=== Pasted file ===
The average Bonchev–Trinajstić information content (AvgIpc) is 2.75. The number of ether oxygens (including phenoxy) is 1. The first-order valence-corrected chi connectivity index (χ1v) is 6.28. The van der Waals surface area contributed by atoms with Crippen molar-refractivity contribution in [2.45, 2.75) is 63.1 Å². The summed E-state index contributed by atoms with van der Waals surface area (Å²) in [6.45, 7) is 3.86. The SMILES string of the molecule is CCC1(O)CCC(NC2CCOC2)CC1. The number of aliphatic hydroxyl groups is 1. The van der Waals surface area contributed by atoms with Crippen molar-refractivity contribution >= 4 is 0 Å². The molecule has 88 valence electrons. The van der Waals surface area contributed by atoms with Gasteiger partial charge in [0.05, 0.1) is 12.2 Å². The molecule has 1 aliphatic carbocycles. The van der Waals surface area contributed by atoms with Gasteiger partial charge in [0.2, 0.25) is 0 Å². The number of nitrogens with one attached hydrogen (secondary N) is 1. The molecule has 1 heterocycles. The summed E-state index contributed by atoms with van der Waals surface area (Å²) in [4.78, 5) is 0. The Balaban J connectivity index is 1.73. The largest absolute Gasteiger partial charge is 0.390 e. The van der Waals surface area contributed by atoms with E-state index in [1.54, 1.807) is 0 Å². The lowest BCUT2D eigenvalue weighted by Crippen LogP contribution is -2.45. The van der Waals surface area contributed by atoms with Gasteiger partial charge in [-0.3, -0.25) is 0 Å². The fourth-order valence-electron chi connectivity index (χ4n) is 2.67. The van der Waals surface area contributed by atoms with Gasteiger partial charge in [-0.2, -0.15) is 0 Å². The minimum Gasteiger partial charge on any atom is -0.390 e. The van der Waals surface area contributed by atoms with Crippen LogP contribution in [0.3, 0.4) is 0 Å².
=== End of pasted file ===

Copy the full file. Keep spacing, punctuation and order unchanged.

The average Bonchev–Trinajstić information content (AvgIpc) is 2.75. The number of ether oxygens (including phenoxy) is 1. The first-order valence-corrected chi connectivity index (χ1v) is 6.28. The van der Waals surface area contributed by atoms with Crippen molar-refractivity contribution in [2.45, 2.75) is 63.1 Å². The summed E-state index contributed by atoms with van der Waals surface area (Å²) in [6.45, 7) is 3.86. The SMILES string of the molecule is CCC1(O)CCC(NC2CCOC2)CC1. The number of aliphatic hydroxyl groups is 1. The van der Waals surface area contributed by atoms with Crippen molar-refractivity contribution >= 4 is 0 Å². The molecule has 88 valence electrons. The van der Waals surface area contributed by atoms with Gasteiger partial charge in [0.05, 0.1) is 12.2 Å². The molecule has 1 aliphatic carbocycles. The van der Waals surface area contributed by atoms with Gasteiger partial charge in [0.2, 0.25) is 0 Å². The number of nitrogens with one attached hydrogen (secondary N) is 1. The molecule has 1 heterocycles. The summed E-state index contributed by atoms with van der Waals surface area (Å²) in [4.78, 5) is 0. The Balaban J connectivity index is 1.73. The largest absolute Gasteiger partial charge is 0.390 e. The van der Waals surface area contributed by atoms with E-state index in [1.54, 1.807) is 0 Å². The lowest BCUT2D eigenvalue weighted by Crippen LogP contribution is -2.45. The van der Waals surface area contributed by atoms with Gasteiger partial charge in [-0.3, -0.25) is 0 Å². The fourth-order valence-electron chi connectivity index (χ4n) is 2.67. The van der Waals surface area contributed by atoms with Gasteiger partial charge in [-0.2, -0.15) is 0 Å². The minimum Gasteiger partial charge on any atom is -0.390 e. The van der Waals surface area contributed by atoms with Crippen LogP contribution in [0.3, 0.4) is 0 Å².